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Analysis shows almost 23,000 younger staff have quit this year 

Nearly 23,000 young nurses quit, up 26% from the previous year for this age group, the King¿s Fund said

Under-45s are driving the exodus of hospital nurses as analysis shows nearly 23,000 young staff quit this year

  • Research found almost a quarter of all those who left were under 30
  • Over 40,000 nurses left in past 12 months, study finds
  • The King’s Fund added that there had been a 25% increase in the number of departures

Two-thirds of nurses who left the NHS in the past year were under 45, according to a damning think tank analysis.

Nearly 23,000 young nurses quit, up 26% from the previous year for this age group, the King’s Fund said.

He revealed that nearly a quarter of all those who left were under 30, showing that the exodus is not driven by retirement.

Last week, an analysis by the Nuffield Trust found that more than 40,000 nurses have left in the last year, or one in nine of the workforce.

Nearly 23,000 young nurses quit, up 26% from the previous year for this age group, the King¿s Fund said

Nearly 23,000 young nurses quit, up 26% from the previous year for this age group, the King’s Fund said

The King’s Fund added that from June 2021 to June this year there was a 25% increase in departures, with 7,000 more departures compared to the previous year.

According to the latest NHS staff survey, 52% felt unwell due to work-related stress and 40% felt exhausted.

Nurses are also angry over pay with the vote set to trigger a strike for the first time in the Royal College of Nursing’s 100-year history.

The Department of Health said there were more than 29,000 more nurses in the NHS than in September 2019.

According to the latest NHS staff survey, 52% felt unwell due to work-related stress and 40% felt exhausted.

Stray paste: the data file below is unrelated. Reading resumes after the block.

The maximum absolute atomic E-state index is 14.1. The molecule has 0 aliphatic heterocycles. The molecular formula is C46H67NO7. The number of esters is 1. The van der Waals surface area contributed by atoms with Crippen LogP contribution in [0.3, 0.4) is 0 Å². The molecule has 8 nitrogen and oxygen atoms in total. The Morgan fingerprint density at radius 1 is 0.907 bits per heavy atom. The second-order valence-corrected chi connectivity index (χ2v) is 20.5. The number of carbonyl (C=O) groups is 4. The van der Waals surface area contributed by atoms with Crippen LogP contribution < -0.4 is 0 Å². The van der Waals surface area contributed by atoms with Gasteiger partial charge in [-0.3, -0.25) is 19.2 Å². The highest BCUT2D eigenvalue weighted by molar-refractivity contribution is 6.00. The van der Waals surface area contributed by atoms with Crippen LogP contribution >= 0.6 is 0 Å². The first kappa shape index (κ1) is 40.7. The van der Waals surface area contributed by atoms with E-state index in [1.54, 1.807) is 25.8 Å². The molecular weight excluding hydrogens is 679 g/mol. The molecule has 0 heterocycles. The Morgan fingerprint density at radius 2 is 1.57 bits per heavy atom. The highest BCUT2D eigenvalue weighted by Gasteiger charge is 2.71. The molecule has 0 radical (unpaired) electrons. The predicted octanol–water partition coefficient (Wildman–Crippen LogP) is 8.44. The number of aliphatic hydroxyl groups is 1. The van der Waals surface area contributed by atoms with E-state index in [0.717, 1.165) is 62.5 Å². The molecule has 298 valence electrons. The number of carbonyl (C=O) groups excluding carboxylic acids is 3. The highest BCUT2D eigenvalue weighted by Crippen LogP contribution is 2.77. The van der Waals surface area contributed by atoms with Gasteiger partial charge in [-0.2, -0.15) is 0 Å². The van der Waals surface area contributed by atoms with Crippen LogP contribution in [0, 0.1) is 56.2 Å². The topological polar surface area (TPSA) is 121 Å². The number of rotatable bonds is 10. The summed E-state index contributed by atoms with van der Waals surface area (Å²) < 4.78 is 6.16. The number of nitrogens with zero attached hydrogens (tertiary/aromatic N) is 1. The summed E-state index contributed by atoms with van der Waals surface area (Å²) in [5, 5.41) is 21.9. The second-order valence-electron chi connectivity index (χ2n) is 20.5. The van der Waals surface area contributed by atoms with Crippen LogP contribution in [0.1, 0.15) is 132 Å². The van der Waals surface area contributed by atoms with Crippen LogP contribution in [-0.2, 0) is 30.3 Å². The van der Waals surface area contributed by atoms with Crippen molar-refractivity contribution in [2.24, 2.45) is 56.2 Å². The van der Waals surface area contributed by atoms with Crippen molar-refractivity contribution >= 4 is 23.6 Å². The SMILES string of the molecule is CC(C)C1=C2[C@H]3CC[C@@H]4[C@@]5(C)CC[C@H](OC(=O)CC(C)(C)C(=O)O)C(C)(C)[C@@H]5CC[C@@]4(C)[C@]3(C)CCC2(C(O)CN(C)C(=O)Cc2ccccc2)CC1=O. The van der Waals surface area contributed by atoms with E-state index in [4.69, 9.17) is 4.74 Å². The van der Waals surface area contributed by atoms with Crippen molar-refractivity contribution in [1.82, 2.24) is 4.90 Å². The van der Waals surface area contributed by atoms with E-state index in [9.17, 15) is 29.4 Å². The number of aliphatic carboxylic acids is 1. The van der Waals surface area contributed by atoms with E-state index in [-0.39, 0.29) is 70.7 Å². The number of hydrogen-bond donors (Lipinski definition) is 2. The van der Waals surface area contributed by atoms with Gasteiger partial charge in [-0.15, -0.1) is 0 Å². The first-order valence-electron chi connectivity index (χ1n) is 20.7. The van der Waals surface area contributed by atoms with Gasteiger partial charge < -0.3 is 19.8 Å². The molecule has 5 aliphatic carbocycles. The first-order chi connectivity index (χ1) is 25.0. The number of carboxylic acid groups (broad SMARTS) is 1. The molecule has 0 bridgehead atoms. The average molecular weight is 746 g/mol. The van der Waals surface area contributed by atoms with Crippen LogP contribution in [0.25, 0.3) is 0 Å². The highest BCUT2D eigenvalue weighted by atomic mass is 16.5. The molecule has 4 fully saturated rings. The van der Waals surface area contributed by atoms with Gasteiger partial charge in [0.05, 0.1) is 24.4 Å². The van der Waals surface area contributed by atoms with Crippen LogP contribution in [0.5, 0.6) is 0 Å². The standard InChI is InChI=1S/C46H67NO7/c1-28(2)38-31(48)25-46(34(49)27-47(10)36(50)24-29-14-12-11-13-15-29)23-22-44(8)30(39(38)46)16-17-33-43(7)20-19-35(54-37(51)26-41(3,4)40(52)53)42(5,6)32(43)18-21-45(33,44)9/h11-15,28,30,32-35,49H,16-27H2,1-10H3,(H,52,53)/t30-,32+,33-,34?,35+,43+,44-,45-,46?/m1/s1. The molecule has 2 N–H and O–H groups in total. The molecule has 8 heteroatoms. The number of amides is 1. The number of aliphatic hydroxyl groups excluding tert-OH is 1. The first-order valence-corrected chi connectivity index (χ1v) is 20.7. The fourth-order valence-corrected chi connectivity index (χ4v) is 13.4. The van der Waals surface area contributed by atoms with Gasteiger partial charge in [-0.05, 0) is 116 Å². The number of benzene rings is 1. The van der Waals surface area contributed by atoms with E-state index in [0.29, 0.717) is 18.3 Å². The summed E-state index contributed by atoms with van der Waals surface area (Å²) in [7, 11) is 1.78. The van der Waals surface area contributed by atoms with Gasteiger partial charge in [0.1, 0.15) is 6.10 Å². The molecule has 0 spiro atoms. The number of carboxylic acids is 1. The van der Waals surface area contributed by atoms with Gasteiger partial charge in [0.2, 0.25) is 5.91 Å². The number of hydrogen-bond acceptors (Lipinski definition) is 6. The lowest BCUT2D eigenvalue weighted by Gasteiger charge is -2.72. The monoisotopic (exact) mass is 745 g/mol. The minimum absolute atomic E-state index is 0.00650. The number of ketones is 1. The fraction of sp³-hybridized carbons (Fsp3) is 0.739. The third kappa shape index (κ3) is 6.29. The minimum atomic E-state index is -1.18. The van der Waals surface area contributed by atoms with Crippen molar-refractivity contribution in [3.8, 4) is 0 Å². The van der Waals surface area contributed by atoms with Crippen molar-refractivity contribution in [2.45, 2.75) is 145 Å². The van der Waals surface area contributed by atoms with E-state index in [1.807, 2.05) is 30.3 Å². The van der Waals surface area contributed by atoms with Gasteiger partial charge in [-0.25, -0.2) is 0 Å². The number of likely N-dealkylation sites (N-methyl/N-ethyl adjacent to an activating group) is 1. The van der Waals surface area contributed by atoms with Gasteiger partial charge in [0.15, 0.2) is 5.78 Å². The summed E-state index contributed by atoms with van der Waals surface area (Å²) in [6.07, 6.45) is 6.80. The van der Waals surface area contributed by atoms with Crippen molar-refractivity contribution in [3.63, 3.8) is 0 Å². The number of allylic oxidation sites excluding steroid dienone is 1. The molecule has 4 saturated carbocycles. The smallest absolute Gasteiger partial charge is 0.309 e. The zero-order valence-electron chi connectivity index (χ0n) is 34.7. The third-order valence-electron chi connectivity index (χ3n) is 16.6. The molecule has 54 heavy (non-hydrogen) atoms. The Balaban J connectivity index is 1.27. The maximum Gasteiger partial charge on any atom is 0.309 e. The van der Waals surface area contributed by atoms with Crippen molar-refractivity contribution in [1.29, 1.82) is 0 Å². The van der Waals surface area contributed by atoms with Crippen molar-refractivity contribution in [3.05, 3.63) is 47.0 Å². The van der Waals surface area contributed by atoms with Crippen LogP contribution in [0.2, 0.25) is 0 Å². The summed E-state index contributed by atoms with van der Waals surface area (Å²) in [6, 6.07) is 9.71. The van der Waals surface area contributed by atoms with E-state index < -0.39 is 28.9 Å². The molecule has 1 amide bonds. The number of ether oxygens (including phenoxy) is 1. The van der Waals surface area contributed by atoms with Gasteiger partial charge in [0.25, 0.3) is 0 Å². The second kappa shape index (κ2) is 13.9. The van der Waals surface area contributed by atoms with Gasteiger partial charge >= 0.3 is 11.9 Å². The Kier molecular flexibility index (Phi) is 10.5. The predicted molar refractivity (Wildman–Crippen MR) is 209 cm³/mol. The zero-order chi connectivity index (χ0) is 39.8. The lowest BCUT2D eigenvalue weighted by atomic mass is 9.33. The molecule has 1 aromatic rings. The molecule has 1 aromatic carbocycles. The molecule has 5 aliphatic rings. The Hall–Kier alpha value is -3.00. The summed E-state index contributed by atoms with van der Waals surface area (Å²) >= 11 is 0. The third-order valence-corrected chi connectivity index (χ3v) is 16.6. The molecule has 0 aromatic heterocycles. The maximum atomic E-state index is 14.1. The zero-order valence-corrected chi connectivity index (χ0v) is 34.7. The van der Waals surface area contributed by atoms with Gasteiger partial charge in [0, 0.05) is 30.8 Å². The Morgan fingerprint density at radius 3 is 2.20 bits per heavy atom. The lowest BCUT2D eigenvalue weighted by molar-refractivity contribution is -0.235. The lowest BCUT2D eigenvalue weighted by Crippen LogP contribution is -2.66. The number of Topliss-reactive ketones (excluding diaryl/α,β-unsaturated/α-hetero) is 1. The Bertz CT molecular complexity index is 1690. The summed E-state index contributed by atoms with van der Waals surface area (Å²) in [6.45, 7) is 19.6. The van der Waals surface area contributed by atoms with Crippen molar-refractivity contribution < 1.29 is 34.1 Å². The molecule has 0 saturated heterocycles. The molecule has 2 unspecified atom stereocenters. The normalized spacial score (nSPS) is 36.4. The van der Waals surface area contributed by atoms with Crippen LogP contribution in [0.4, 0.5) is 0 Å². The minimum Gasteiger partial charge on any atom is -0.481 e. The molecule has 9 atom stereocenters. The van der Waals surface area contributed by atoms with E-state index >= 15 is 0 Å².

According to the latest NHS staff survey, 52% felt unwell due to work-related stress and 40% felt exhausted.

The MRC, which represents more than 465,000 registered nurses, midwives, health care aides and student nurses, had called for a fully funded pay rise for nurses of 5% above inflation.

But in August the government announced that NHS staff in England would get a £1,400 raise across all pay brackets, or around 4% for an experienced nurse.

Voting will open on Thursday and close on November 2.

RCN Secretary and Chief Executive Pat Cullen said the new analysis “is even more compelling evidence of the workforce crisis facing patient safety”.

She said: ‘The last thing you need, when there is a record nearly 47,000 unfilled nursing vacancies in England, is for young nurses to leave soon after joining the NHS.

“What the UK government here desperately lacks, along with a plan, is a sense of urgency.

“This week, nurses are voting on strike and telling the Prime Minister she needs to deal with this – pay our profession fairly and give health and care services the investment the public expects.

“The exodus from the jobs we love cannot continue. Services are not secure.

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